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Press Ahead With Tax Plans, Šemeta Urges New EU Presidency

by Ulrika Lomas, Tax-News.com, Brussels

11 July 2014


European Tax Commissioner Algirdas Šemeta has called on the new Italian Presidency to ensure that progress is made on a number of tax initiatives, ranging from value-added tax (VAT) rules to anti-avoidance schemes, and from proposals for a Common Consolidated Corporate Tax Base (CCCTB) to plans for a financial transactions tax (FTT).

Šemeta make the comments during an ECOFIN press conference in Brussels.

He urged Italy to continue with plans for a Standard Declaration on VAT, which he said offers enormous savings to businesses and administrations. He wants to see an agreement reached on this before the end of the year, and rules in place on the VAT treatment of vouchers before new regulations on the place of supply come into effect in 2015.

Šemeta welcomed the Presidency's stated intention to hold an orientation debate on the CCCTB at Ministerial level. He stressed that stock must be taken of three years worth of technical talks on the plans. In spite of the importance attached to the CCCTB, Šemeta nevertheless hopes to see priority accorded to discussions on an FTT under enhanced cooperation. Participating European Union (EU) member states need to agree on the implementation on the first steps toward a broad based tax before the end of 2014, he said.

The Commissioner anticipates that the Italian Presidency will have a crucial role to play in "coordinating, defining and driving forward the EU position at a global level on the base erosion and profit shifting project." Member states must be well coordinated in this context, and Šemeta considers ECOFIN's formal adoption of an amendment to the Parent-Subsidy Directive as "a good step forward." Negotiations are still underway on general anti-abuse provisions and a pending Interest and Royalty proposal.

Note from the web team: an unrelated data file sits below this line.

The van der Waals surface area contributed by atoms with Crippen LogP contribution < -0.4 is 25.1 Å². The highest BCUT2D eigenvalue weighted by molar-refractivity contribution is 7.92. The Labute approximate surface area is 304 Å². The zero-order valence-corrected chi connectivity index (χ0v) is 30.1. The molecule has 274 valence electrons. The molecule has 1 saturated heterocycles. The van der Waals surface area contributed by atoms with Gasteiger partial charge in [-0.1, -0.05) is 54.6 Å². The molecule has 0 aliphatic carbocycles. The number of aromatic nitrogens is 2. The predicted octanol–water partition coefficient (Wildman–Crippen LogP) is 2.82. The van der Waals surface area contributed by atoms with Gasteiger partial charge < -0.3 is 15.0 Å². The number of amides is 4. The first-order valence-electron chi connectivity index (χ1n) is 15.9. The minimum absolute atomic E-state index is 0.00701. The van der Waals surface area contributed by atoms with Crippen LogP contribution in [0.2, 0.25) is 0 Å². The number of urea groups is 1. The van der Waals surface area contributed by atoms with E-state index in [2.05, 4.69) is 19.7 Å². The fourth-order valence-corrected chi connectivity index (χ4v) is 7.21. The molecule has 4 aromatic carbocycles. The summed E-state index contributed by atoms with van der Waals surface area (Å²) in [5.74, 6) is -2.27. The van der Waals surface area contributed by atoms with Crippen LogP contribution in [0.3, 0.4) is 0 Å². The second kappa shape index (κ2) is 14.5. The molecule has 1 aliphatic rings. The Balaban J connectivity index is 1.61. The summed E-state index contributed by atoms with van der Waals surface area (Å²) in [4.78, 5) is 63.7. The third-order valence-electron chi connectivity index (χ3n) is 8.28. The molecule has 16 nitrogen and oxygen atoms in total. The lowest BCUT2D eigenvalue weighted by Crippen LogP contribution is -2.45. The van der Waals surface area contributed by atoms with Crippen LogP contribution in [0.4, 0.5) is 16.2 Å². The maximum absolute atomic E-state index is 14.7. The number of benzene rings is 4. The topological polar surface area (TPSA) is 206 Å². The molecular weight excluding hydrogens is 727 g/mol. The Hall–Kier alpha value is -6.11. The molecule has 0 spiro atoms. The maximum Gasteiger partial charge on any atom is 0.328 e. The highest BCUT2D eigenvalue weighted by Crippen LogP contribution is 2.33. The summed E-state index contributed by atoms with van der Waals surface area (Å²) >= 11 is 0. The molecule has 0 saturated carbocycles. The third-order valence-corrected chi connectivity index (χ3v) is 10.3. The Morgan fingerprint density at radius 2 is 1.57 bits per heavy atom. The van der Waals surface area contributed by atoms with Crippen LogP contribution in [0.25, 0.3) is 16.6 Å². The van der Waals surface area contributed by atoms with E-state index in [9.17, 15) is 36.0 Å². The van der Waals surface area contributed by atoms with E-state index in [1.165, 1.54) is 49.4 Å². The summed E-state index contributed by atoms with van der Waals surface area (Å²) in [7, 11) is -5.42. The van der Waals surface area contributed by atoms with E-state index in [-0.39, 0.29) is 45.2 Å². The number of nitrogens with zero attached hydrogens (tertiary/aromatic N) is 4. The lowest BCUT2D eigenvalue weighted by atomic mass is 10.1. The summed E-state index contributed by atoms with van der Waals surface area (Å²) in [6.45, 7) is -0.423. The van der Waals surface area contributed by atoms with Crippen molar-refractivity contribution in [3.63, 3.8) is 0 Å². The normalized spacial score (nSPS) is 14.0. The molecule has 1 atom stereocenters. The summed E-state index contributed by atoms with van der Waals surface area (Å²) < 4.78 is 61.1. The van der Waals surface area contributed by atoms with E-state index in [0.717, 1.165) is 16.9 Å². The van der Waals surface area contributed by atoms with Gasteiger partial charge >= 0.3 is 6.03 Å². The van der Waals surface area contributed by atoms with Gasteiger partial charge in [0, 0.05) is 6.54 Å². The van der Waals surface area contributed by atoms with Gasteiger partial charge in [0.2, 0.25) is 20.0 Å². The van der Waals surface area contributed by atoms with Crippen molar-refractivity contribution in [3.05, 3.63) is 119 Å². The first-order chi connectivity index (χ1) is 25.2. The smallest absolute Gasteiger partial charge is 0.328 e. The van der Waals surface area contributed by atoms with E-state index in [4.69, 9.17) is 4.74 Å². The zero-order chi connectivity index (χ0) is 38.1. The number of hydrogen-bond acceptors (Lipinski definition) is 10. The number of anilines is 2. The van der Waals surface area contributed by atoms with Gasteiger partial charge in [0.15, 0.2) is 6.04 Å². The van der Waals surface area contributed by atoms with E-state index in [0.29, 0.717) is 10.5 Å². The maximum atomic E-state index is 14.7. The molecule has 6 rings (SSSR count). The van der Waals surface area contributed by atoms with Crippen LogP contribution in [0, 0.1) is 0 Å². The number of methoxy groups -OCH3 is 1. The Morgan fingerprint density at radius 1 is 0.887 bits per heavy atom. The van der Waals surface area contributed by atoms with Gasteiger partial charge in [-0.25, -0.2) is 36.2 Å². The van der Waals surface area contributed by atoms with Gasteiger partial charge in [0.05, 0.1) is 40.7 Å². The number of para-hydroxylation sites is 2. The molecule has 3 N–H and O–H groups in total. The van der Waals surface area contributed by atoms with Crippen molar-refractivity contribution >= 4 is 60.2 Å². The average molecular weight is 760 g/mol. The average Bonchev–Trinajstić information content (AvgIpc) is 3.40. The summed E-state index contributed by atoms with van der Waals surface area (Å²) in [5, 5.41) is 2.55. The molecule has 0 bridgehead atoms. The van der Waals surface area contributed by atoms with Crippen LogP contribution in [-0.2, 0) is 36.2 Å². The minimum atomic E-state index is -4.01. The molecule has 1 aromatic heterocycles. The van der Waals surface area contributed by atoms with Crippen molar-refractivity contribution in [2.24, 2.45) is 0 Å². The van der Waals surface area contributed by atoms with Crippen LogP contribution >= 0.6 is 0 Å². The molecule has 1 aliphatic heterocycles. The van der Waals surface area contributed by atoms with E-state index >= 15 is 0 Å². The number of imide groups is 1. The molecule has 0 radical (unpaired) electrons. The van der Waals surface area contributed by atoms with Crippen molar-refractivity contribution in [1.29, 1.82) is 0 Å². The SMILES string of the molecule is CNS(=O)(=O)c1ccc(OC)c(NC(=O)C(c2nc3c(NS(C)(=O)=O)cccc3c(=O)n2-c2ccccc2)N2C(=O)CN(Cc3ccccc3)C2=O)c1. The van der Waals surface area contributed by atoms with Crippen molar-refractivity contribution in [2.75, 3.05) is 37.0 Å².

Italy aims to secure a political agreement on the revision of the Energy Taxation Directive. While recognizing that "it will take concessions by all parties to successfully complete them," Šemeta is anxious that "any compromise should add value to the current Directive, and it certainly must not lead to any dis-harmonization of energy taxation in the EU."

Šemeta concluded by expressing his "every confidence in the Italian Presidency's ability to deliver good progress in EU tax policy over the next six months."

TAGS: compliance | tax | business | European Commission | value added tax (VAT) | tax compliance | tax avoidance | tax incentives | revenue guidance | energy | corporation tax | group taxation | tax planning | tax rates | Italy | tax reform | regulation | European Union (EU) | Europe | Tax | Tax Evasion

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